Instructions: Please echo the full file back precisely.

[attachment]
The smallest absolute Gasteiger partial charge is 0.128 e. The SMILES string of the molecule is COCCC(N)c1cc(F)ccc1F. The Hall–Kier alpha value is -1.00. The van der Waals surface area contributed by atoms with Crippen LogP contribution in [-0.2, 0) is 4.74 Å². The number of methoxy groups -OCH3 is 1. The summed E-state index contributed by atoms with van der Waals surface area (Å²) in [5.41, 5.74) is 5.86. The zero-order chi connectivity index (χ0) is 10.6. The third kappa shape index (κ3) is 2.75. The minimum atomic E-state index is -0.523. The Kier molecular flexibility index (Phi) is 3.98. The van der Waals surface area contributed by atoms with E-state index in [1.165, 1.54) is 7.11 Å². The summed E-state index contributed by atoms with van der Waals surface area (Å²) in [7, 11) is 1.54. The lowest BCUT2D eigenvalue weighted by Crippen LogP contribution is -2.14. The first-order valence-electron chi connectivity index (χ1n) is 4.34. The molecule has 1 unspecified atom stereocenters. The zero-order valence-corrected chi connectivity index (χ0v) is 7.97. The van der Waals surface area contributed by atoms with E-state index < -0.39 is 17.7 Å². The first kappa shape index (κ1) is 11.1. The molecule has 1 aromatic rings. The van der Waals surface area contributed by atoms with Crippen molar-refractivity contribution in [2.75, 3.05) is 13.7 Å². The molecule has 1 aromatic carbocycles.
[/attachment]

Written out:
The smallest absolute Gasteiger partial charge is 0.128 e. The SMILES string of the molecule is COCCC(N)c1cc(F)ccc1F. The Hall–Kier alpha value is -1.00. The van der Waals surface area contributed by atoms with Crippen LogP contribution in [-0.2, 0) is 4.74 Å². The number of methoxy groups -OCH3 is 1. The summed E-state index contributed by atoms with van der Waals surface area (Å²) in [5.41, 5.74) is 5.86. The zero-order chi connectivity index (χ0) is 10.6. The third kappa shape index (κ3) is 2.75. The minimum atomic E-state index is -0.523. The Kier molecular flexibility index (Phi) is 3.98. The van der Waals surface area contributed by atoms with E-state index in [1.165, 1.54) is 7.11 Å². The summed E-state index contributed by atoms with van der Waals surface area (Å²) in [7, 11) is 1.54. The lowest BCUT2D eigenvalue weighted by Crippen LogP contribution is -2.14. The first-order valence-electron chi connectivity index (χ1n) is 4.34. The molecule has 1 unspecified atom stereocenters. The zero-order valence-corrected chi connectivity index (χ0v) is 7.97. The van der Waals surface area contributed by atoms with E-state index < -0.39 is 17.7 Å². The first kappa shape index (κ1) is 11.1. The molecule has 1 aromatic rings. The van der Waals surface area contributed by atoms with Crippen molar-refractivity contribution in [2.75, 3.05) is 13.7 Å². The molecule has 1 aromatic carbocycles.